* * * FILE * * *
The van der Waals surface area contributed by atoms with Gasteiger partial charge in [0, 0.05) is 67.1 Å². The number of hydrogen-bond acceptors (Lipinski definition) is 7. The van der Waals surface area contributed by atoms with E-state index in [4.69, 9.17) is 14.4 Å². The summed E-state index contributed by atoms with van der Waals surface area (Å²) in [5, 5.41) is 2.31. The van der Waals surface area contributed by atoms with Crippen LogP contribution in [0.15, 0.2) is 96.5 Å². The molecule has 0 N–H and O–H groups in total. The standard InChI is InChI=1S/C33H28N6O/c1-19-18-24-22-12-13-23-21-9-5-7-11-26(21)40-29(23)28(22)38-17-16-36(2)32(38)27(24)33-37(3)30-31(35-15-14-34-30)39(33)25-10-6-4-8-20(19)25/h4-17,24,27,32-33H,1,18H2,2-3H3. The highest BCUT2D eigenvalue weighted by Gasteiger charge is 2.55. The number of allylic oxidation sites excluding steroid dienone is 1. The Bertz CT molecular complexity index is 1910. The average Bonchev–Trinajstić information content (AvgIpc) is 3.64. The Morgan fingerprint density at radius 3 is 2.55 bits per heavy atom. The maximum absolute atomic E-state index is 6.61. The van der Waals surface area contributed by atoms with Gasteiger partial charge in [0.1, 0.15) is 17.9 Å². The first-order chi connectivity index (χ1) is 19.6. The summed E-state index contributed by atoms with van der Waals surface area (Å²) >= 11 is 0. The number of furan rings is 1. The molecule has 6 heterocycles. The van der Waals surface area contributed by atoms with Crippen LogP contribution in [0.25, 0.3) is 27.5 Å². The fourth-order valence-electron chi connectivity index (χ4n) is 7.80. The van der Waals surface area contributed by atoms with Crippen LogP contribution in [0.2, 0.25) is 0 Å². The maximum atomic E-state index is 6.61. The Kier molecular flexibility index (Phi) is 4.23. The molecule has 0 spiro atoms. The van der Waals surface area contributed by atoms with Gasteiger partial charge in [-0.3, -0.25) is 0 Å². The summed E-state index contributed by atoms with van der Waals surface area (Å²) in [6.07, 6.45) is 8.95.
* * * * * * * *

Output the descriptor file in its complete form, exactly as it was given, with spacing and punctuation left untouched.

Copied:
The van der Waals surface area contributed by atoms with Gasteiger partial charge in [0, 0.05) is 67.1 Å². The number of hydrogen-bond acceptors (Lipinski definition) is 7. The van der Waals surface area contributed by atoms with E-state index in [4.69, 9.17) is 14.4 Å². The summed E-state index contributed by atoms with van der Waals surface area (Å²) in [5, 5.41) is 2.31. The van der Waals surface area contributed by atoms with Crippen LogP contribution in [0.15, 0.2) is 96.5 Å². The molecule has 0 N–H and O–H groups in total. The standard InChI is InChI=1S/C33H28N6O/c1-19-18-24-22-12-13-23-21-9-5-7-11-26(21)40-29(23)28(22)38-17-16-36(2)32(38)27(24)33-37(3)30-31(35-15-14-34-30)39(33)25-10-6-4-8-20(19)25/h4-17,24,27,32-33H,1,18H2,2-3H3. The highest BCUT2D eigenvalue weighted by Gasteiger charge is 2.55. The number of allylic oxidation sites excluding steroid dienone is 1. The Bertz CT molecular complexity index is 1910. The average Bonchev–Trinajstić information content (AvgIpc) is 3.64. The Morgan fingerprint density at radius 3 is 2.55 bits per heavy atom. The maximum absolute atomic E-state index is 6.61. The van der Waals surface area contributed by atoms with Gasteiger partial charge in [0.1, 0.15) is 17.9 Å². The first-order chi connectivity index (χ1) is 19.6. The summed E-state index contributed by atoms with van der Waals surface area (Å²) >= 11 is 0. The number of furan rings is 1. The molecule has 6 heterocycles. The van der Waals surface area contributed by atoms with Crippen LogP contribution in [0.25, 0.3) is 27.5 Å². The fourth-order valence-electron chi connectivity index (χ4n) is 7.80. The van der Waals surface area contributed by atoms with Crippen LogP contribution in [0.2, 0.25) is 0 Å². The maximum atomic E-state index is 6.61. The Kier molecular flexibility index (Phi) is 4.23. The molecule has 0 spiro atoms. The van der Waals surface area contributed by atoms with Gasteiger partial charge in [-0.3, -0.25) is 0 Å². The summed E-state index contributed by atoms with van der Waals surface area (Å²) in [6.07, 6.45) is 8.95.